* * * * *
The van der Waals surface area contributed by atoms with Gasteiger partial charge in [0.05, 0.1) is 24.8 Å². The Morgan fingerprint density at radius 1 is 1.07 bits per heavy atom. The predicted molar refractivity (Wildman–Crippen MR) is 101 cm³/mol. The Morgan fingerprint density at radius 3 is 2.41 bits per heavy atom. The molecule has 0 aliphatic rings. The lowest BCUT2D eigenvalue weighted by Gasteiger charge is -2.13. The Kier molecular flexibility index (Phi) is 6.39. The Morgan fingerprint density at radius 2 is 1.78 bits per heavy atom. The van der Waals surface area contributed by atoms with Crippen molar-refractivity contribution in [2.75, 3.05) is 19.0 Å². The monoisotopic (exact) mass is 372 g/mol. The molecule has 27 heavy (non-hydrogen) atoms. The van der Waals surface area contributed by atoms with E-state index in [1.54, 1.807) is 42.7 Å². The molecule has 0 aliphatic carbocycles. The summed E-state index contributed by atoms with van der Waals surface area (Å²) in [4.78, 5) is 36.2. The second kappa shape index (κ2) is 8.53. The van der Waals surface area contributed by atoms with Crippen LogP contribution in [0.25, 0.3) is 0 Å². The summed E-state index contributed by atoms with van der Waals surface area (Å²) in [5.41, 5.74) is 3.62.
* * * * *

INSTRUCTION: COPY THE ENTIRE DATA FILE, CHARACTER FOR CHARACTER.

The van der Waals surface area contributed by atoms with Gasteiger partial charge in [0.05, 0.1) is 24.8 Å². The Morgan fingerprint density at radius 1 is 1.07 bits per heavy atom. The predicted molar refractivity (Wildman–Crippen MR) is 101 cm³/mol. The Morgan fingerprint density at radius 3 is 2.41 bits per heavy atom. The molecule has 0 aliphatic rings. The lowest BCUT2D eigenvalue weighted by Gasteiger charge is -2.13. The Kier molecular flexibility index (Phi) is 6.39. The Morgan fingerprint density at radius 2 is 1.78 bits per heavy atom. The van der Waals surface area contributed by atoms with Crippen molar-refractivity contribution in [2.75, 3.05) is 19.0 Å². The monoisotopic (exact) mass is 372 g/mol. The molecule has 27 heavy (non-hydrogen) atoms. The van der Waals surface area contributed by atoms with E-state index in [1.54, 1.807) is 42.7 Å². The molecule has 0 aliphatic carbocycles. The summed E-state index contributed by atoms with van der Waals surface area (Å²) in [4.78, 5) is 36.2. The second kappa shape index (κ2) is 8.53. The van der Waals surface area contributed by atoms with Crippen LogP contribution in [0.25, 0.3) is 0 Å². The summed E-state index contributed by atoms with van der Waals surface area (Å²) in [5.41, 5.74) is 3.62.